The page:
The Seattle School’s Rachael Clinton, Assistant Director of Admissions, and Bethany Bylsma, Assistant to the Office of Students & Alumni and fourth-year MA in Counseling Psychology student, were recently featured in a Sojourners article, “Shelter in the Storm,” about the need for communities of faith to more effectively engage the realities of trauma and abuse.
In the article, which was written by Sandi Villarreal and appears in the September-October issue of Sojourners, Clinton describes a post-Enlightenment shift in emphasis from pastoral care to doctrine and knowledge—a shift that has left trauma survivors feeling isolated and vulnerable in the pews. The article goes on to list a variety of resources, including The Allender Center’s Lay Counseling Certificate, to help church communities engage the effects of trauma more holistically and effectively. “Understanding the nuances of trauma could help pastors lean into the responsibility of fully caring for those experiencing it within their communities,” writes Villarreal.
“The church needs to face mental health as an issue that can be addressed and isn’t a matter of not praying enough about it,” says Bylsma in the article. “The reasons our minds work the way they do is because of the trauma they’ve experienced.” Villarreal highlights a recent Sojourners survey, in which two-thirds of pastors report speaking once per year—or less—about sexual or domestic violence.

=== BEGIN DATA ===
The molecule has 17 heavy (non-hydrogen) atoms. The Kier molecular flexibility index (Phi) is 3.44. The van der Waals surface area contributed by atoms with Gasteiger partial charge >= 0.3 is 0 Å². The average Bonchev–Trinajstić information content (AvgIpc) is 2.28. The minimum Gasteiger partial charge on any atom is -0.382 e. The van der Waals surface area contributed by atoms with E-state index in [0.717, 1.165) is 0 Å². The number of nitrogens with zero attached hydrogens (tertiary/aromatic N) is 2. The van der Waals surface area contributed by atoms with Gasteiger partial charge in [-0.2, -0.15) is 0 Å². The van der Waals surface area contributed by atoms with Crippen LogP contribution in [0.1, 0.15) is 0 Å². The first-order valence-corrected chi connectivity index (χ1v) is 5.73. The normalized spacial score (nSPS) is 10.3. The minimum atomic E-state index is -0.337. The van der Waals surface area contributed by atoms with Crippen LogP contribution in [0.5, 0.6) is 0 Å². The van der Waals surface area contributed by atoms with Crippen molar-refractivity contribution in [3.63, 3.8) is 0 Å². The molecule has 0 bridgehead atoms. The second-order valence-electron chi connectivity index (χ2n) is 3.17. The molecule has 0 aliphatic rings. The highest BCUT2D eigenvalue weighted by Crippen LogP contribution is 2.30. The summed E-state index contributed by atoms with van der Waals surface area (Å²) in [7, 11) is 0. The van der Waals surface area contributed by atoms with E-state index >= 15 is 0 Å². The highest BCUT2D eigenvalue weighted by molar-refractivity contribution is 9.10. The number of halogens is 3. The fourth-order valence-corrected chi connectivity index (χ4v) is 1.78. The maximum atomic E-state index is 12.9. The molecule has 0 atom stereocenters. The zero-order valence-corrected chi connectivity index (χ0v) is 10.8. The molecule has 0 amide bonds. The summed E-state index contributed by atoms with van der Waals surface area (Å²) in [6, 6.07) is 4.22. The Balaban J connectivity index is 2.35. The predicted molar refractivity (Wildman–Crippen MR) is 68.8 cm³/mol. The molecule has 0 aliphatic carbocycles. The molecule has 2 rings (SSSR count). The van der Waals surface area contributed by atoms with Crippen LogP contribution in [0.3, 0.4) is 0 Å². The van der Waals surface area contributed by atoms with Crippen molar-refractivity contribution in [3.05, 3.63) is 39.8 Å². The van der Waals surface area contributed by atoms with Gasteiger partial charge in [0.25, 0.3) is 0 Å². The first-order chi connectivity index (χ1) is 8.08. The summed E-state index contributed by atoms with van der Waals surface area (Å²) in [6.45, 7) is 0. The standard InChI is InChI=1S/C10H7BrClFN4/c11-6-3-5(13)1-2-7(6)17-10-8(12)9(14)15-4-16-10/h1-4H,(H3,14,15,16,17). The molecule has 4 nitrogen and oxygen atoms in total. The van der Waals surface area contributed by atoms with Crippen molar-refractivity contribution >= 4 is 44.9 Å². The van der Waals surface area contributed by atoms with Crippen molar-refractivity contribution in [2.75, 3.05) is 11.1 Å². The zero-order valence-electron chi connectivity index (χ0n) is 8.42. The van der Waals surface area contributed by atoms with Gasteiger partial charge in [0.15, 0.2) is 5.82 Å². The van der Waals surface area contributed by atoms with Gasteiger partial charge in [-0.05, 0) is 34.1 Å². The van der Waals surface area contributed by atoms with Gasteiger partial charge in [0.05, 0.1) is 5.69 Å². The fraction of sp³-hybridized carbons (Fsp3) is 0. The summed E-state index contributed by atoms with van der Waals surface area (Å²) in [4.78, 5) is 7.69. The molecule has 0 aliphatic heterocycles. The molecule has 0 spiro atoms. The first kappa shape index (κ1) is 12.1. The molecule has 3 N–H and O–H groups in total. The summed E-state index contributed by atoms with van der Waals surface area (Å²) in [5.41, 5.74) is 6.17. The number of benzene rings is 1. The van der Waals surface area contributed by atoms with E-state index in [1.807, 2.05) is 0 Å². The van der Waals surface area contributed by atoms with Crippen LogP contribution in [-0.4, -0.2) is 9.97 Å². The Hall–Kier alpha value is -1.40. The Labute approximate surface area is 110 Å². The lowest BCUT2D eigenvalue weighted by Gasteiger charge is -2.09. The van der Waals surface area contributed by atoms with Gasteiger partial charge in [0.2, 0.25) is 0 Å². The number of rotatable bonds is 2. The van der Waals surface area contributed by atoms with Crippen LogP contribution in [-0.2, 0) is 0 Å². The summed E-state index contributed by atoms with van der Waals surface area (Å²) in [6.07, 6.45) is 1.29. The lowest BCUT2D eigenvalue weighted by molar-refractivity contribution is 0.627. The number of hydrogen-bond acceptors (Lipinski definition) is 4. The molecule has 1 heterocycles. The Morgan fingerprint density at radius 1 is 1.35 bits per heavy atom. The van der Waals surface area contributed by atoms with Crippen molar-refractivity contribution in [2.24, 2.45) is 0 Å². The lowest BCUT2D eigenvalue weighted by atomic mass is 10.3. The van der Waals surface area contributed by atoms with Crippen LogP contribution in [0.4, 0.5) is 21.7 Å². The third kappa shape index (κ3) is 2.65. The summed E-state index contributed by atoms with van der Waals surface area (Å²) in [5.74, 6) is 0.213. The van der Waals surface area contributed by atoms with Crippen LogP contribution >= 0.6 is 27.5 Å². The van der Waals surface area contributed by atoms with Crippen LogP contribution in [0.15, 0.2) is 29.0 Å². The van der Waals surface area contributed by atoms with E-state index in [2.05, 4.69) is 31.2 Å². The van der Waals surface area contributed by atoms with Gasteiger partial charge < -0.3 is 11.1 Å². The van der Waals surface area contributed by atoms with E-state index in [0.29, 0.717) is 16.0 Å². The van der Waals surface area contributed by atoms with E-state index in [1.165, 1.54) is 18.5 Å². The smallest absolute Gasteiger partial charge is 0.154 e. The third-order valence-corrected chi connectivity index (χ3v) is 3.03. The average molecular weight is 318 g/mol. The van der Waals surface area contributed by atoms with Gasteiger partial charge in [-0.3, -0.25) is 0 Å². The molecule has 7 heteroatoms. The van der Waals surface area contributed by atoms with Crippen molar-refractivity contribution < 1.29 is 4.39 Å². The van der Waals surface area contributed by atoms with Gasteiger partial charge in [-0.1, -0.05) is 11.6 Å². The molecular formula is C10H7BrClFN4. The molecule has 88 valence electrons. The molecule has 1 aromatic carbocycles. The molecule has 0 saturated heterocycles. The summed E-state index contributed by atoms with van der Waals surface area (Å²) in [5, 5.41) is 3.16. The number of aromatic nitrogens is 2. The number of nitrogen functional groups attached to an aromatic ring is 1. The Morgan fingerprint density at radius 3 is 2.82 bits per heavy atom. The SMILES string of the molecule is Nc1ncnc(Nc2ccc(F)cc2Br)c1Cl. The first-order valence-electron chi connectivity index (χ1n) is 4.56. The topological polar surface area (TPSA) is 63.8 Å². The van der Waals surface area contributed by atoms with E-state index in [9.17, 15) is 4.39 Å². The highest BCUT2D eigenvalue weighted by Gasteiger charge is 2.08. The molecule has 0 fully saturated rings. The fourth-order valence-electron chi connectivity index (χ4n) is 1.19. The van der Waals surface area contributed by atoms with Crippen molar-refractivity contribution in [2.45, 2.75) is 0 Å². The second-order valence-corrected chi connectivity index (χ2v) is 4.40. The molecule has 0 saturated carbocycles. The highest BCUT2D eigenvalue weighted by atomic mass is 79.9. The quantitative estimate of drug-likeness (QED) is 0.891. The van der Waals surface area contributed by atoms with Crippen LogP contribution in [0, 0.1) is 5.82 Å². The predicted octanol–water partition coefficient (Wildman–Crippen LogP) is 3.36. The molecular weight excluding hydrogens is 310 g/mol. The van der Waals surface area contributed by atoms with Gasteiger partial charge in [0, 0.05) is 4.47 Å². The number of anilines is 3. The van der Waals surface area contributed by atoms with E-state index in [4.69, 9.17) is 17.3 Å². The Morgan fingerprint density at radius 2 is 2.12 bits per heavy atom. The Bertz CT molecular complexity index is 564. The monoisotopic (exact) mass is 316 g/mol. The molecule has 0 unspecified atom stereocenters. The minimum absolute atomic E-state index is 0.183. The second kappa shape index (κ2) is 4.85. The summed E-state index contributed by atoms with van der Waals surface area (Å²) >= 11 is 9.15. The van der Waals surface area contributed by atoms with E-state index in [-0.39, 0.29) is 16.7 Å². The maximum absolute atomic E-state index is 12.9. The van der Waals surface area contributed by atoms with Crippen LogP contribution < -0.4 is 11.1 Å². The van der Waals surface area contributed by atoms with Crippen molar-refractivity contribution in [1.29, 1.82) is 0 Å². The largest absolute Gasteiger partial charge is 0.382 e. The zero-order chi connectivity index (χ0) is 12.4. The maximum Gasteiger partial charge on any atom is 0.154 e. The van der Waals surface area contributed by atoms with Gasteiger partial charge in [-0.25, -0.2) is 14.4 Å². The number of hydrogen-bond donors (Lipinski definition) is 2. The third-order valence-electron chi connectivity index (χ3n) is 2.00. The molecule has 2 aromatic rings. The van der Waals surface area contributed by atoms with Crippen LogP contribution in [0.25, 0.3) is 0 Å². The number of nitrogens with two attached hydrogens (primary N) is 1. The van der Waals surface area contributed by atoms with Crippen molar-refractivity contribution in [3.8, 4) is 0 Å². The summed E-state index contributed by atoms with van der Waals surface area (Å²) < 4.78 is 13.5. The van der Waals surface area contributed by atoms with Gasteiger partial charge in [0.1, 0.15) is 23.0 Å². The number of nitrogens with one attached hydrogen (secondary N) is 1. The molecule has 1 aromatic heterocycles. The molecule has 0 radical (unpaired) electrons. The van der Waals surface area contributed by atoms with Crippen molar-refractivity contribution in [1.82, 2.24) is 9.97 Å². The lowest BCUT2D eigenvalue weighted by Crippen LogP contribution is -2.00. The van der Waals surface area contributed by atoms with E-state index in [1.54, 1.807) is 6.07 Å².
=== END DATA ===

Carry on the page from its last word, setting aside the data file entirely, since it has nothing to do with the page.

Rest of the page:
“But advocates point to a steady stream of research that could begin to bridge the perception gap for some by concretely connecting body and mind and responses to trauma,” she writes. “Along with that essential role in the healing process comes the responsibility on the part of the pastor and faith community to address trauma and survivors of trauma with care and respect. Beyond providing references to advocates in times of crisis, faith leaders should be properly equipping themselves with the tools to address trauma theologically.”
In recent years, there has been a dramatic and ongoing shift in scientific and psychological understanding of the effects of trauma and the methods of treatment. At The Seattle School, we believe that this a space in which the integration of theology and psychology can have profound implications. When each person is cared for as a holistic being—body, mind, and soul—who is uniquely created in the image of God, the potential for healing is staggering.
We are proud to train therapists, artists, pastors, and leaders who are at the forefront of this work, which is integral to God’s ongoing work of healing and restoration, and we are thrilled to hear from others—like Sojourners—who are adding to the conversation.